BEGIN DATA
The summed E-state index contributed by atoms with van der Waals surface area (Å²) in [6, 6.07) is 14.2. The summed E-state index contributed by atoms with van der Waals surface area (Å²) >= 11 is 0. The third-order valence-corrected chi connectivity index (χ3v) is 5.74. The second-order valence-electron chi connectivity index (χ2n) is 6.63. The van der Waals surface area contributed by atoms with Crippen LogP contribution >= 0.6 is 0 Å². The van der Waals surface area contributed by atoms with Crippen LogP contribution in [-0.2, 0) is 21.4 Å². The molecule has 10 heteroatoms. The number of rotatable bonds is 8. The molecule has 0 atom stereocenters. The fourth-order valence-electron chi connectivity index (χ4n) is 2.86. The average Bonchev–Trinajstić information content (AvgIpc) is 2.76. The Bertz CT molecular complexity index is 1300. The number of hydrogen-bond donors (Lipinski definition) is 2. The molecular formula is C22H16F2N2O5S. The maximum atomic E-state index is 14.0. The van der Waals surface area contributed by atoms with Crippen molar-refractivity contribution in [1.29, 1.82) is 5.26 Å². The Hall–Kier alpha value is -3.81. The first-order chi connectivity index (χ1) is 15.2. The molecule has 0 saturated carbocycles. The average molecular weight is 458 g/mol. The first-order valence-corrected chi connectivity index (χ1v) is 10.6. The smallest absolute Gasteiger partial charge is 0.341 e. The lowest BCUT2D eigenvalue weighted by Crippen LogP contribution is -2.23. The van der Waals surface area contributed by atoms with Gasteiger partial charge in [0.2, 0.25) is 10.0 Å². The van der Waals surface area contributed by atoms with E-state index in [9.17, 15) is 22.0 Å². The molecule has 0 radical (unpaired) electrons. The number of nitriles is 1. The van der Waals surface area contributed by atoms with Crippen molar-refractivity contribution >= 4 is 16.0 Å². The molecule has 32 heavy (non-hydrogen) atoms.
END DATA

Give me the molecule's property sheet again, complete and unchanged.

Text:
The summed E-state index contributed by atoms with van der Waals surface area (Å²) in [6, 6.07) is 14.2. The summed E-state index contributed by atoms with van der Waals surface area (Å²) >= 11 is 0. The third-order valence-corrected chi connectivity index (χ3v) is 5.74. The second-order valence-electron chi connectivity index (χ2n) is 6.63. The van der Waals surface area contributed by atoms with Crippen LogP contribution >= 0.6 is 0 Å². The van der Waals surface area contributed by atoms with Crippen LogP contribution in [-0.2, 0) is 21.4 Å². The molecule has 10 heteroatoms. The number of rotatable bonds is 8. The molecule has 0 atom stereocenters. The fourth-order valence-electron chi connectivity index (χ4n) is 2.86. The average Bonchev–Trinajstić information content (AvgIpc) is 2.76. The Bertz CT molecular complexity index is 1300. The number of hydrogen-bond donors (Lipinski definition) is 2. The molecular formula is C22H16F2N2O5S. The maximum atomic E-state index is 14.0. The van der Waals surface area contributed by atoms with Crippen molar-refractivity contribution in [1.29, 1.82) is 5.26 Å². The Hall–Kier alpha value is -3.81. The first-order chi connectivity index (χ1) is 15.2. The molecule has 0 saturated carbocycles. The average molecular weight is 458 g/mol. The first-order valence-corrected chi connectivity index (χ1v) is 10.6. The smallest absolute Gasteiger partial charge is 0.341 e. The lowest BCUT2D eigenvalue weighted by Crippen LogP contribution is -2.23. The van der Waals surface area contributed by atoms with Gasteiger partial charge in [0.2, 0.25) is 10.0 Å². The van der Waals surface area contributed by atoms with E-state index in [9.17, 15) is 22.0 Å². The molecule has 0 radical (unpaired) electrons. The number of nitriles is 1. The van der Waals surface area contributed by atoms with Crippen molar-refractivity contribution >= 4 is 16.0 Å². The molecule has 32 heavy (non-hydrogen) atoms.